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8 Sharp Techniques to Improve Your Creative Writing Skills

8 Sharp Techniques to Improve Your Creative Writing Skills

Good composition skills in any facet of creative writing will take you to amazing heights. You should remember that in order for your creative writing to reap rewards, it should captivate the reader. Your words should be carefully thought out, and they should have meaning. How can you accomplish this? It may take some adapting, but aiming to improve with these tips will never do you harm.

1. Have a Broad Understanding of the Subject

Writing creatively requires a focused approach and broad understanding of the subject in order to create a larger picture for the reader to visualize. You should spend time researching and conducting informational interviews in order to gain this knowledge about the subject. The more knowledge that you have, the more that you are able to convey to the reader through your writing. Oftentimes, writers miss out on painting the larger picture.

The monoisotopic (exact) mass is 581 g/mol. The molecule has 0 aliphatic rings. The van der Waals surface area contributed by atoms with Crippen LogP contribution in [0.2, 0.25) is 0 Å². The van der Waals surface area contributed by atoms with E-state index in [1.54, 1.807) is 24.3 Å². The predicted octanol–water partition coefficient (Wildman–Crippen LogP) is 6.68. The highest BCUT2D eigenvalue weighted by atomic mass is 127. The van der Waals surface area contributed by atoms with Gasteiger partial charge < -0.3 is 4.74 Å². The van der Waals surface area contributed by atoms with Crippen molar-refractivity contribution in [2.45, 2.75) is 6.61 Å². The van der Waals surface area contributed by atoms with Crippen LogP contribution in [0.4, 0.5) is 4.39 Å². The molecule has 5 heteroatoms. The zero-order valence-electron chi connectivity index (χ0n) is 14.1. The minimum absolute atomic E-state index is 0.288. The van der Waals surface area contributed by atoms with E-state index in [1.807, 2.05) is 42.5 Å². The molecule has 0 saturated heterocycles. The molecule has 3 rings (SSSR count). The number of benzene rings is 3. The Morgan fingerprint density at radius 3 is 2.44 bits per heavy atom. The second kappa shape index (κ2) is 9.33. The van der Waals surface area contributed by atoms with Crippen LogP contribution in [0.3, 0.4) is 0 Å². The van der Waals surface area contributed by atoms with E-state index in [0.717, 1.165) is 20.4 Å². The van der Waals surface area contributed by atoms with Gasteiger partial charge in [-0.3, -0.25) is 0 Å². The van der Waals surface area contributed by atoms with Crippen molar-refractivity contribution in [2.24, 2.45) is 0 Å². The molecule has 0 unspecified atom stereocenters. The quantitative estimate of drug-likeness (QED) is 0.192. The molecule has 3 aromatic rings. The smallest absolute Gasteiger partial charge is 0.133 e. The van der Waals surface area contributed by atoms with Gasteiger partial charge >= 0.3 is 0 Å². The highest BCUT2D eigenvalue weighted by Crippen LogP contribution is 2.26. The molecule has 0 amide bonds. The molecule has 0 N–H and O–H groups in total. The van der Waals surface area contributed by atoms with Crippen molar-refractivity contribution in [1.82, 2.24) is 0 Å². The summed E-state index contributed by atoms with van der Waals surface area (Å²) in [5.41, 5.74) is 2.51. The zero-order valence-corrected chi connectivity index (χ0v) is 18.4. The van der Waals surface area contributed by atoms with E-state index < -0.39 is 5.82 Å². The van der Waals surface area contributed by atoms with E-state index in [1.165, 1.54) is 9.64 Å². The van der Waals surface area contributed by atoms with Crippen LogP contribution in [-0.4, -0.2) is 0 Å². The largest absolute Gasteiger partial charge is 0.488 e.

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2. Do Something Different

Never be scared of doing something different or unique that will bring your writing to a whole new realm that may be unexpected or out of the ordinary. Oftentimes, this can evolve into something that is different yet amazing—something that readers will enjoy.

How can you achieve this? Think differently and put yourself in environments that are inspiring or relaxing. Sometimes, having no rules is the best way to reach your full potential when it comes to creative writing.

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3. Think of the Three Act Structure